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Pharmaceutical Manufacturing and Packing Sourcer

Eyes Wide Open

The fight against the circulation of counterfeit drugs in today’s legitimate and black markets is a global problem, as is the interception of genuine drugs that enter the illegal market or are used as currency. Yet for pharmaceutical companies putting traceability in place – not only of their end products but also the components that go into them – it is not as simple as pressing a button and obtaining the desired information, as there is a lot more to take into consideration.

Creating Visibility

Pharma companies manage complex supply chains, and routinely grapple with the operational challenges of interacting with an extensive number of suppliers contributing ingredients and components to a drug’s production. Implementing and maintaining track and trace is harder than it sounds, requiring a supply chain set-up with visibility in mind; this is a prerequisite to tackling serialisation.

New serialisation regulations require inventory to be auditable as it moves through the supply chain, with track and trace as a key component. The EU Falsified Medicines Directive and the US Drug Quality and Security Act both place demands on companies to be able to trace and validate the origin of medicines intended for human use, including the ingredients they contain.

Meanwhile, Brazil, India, China and other countries are implementing their own approaches.

With serialisation, code-carrying medicine packets can be read by each and every party along the supply chain, providing information on the products’ contents, and their journey from components to complete products and on to retail. Even more important is providing visibility to all parties throughout the chain – and not just as a by-product of serialisation.

Counterfeit Circulation

The large volume of counterfeit drugs circulating in black market channels is a rising problem, posing a danger to health. It is particularly alarming in the developing world where, in Africa and parts of Asia and Latin America, the proportion of counterfeit medicines has been estimated to be as high as 30% (1).

In 2009, the World Health Organisation (WHO) reported that 34 million counterfeit tablets had been taken out of circulation in Europe in just a two-month period (2). Knowing that medicines and the ingredients they contain are safe, effective and of a high quality is of paramount importance. In 2008, the blood-thinning drug Heparin was recalled because the lower-cost active ingredient it contained resulted in patient deaths and severe adverse reactions. Furthermore, the Wall Street Journal reported last year on fake cancer medications containing mould and water.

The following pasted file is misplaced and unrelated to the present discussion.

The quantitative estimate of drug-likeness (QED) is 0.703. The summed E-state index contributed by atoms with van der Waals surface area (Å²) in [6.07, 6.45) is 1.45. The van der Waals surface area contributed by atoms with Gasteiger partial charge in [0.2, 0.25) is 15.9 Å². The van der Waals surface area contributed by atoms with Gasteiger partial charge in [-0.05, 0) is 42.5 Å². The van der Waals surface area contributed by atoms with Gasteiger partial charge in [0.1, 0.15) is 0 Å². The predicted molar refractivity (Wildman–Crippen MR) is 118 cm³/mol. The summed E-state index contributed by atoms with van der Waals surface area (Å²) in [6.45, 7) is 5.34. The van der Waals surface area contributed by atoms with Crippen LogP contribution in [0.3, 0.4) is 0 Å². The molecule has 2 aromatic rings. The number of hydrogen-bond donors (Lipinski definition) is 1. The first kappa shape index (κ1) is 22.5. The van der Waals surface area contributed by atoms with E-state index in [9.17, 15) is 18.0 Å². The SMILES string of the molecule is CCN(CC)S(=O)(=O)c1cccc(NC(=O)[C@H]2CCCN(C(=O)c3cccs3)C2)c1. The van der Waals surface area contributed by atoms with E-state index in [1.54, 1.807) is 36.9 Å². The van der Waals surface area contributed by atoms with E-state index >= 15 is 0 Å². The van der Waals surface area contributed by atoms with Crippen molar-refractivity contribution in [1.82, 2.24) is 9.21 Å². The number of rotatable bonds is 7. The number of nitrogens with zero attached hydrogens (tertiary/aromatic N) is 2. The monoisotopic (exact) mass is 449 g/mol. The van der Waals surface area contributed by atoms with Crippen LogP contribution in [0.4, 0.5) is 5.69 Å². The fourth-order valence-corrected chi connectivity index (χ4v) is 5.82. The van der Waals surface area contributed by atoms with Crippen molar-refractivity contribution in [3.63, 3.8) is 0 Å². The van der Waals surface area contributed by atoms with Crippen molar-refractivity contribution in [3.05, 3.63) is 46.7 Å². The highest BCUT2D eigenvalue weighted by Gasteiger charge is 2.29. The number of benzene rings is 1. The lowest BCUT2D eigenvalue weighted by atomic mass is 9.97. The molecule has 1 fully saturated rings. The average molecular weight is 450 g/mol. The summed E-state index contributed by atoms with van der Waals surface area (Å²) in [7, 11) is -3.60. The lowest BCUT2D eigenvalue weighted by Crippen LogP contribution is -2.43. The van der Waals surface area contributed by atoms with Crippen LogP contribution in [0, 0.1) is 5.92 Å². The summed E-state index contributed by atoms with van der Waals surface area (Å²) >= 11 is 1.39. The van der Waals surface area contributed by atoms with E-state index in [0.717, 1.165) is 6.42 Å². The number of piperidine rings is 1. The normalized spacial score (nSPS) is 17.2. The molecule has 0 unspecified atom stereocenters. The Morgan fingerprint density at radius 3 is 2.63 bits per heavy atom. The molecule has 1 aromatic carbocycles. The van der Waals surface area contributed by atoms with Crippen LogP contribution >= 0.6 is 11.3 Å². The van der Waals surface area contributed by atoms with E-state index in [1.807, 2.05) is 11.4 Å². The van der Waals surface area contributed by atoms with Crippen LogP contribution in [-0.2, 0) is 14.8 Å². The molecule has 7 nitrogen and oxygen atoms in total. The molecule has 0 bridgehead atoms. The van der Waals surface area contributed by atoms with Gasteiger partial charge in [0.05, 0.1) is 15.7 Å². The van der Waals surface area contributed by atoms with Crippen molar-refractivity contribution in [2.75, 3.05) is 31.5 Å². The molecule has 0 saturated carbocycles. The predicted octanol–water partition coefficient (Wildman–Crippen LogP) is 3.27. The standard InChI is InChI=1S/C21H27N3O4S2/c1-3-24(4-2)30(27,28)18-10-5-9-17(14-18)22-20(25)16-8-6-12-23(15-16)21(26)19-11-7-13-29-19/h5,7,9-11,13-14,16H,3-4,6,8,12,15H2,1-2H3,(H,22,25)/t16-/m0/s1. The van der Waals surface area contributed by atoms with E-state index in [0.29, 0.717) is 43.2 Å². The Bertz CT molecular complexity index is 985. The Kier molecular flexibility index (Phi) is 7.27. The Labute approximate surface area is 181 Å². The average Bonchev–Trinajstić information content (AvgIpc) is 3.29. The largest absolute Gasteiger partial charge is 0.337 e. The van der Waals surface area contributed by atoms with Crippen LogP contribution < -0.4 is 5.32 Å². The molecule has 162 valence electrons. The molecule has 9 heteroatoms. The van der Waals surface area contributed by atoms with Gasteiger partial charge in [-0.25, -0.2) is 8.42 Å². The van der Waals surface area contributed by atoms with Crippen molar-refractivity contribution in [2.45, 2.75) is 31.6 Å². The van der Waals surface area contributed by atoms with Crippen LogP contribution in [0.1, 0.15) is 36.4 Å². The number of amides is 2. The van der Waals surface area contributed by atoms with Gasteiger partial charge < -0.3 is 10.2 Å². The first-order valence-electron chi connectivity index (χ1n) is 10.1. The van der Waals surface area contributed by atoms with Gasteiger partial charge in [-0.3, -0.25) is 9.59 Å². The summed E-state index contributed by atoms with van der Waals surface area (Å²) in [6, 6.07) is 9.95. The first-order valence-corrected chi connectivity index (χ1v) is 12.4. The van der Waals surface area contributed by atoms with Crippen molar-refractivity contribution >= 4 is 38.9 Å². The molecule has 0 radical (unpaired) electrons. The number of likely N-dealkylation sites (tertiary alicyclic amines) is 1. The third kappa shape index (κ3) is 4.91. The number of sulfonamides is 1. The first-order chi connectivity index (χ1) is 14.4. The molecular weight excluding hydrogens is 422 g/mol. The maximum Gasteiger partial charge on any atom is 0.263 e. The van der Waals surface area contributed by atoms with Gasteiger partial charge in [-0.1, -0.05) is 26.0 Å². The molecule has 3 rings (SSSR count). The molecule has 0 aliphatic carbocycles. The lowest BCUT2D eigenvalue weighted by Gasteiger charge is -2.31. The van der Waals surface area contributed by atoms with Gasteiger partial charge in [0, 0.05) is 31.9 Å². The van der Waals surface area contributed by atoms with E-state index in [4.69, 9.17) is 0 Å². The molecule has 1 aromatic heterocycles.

In order to address the problem headon, there are tough requirements on pharma companies for comprehensive labelling, pre-published transportation routes and auditable ingredient tracing. But the obstacles to making this happen are significant. To address them, companies will need to look hard at their systems and processes, and must ask if they have the right information available to provide parties with the fullest possible picture of the status of products and components making their way through the supply chain.

Managing Complexity

Meeting these needs places pressure on pharma businesses that are generally large multinationals already managing intricate supply chains. A company may have more than 50 manufacturing sites, work with around 500 companies in the course of producing its products, and sell widely across the globe.

In addition, pharma firms have the complexity that comes from achieving organisational size through acquisitions. Each acquired company brings with it an established set of systems and processes, deeply embedded into the way it manages its business. Integrating multiple approaches within the four walls of the organisation itself can therefore be a big enough challenge, without adding to it the need to deliver a streamlined approach that incorporates all contributors to the supply chain.

Traditional Models


To meet track and trace directives, a complete end-to-end view is precisely what is needed. Yet within the pharma sector, as in many industries, there is heavy reliance on traditional enterprise resource planning (ERP) and legacy systems to track and manage the movement of goods.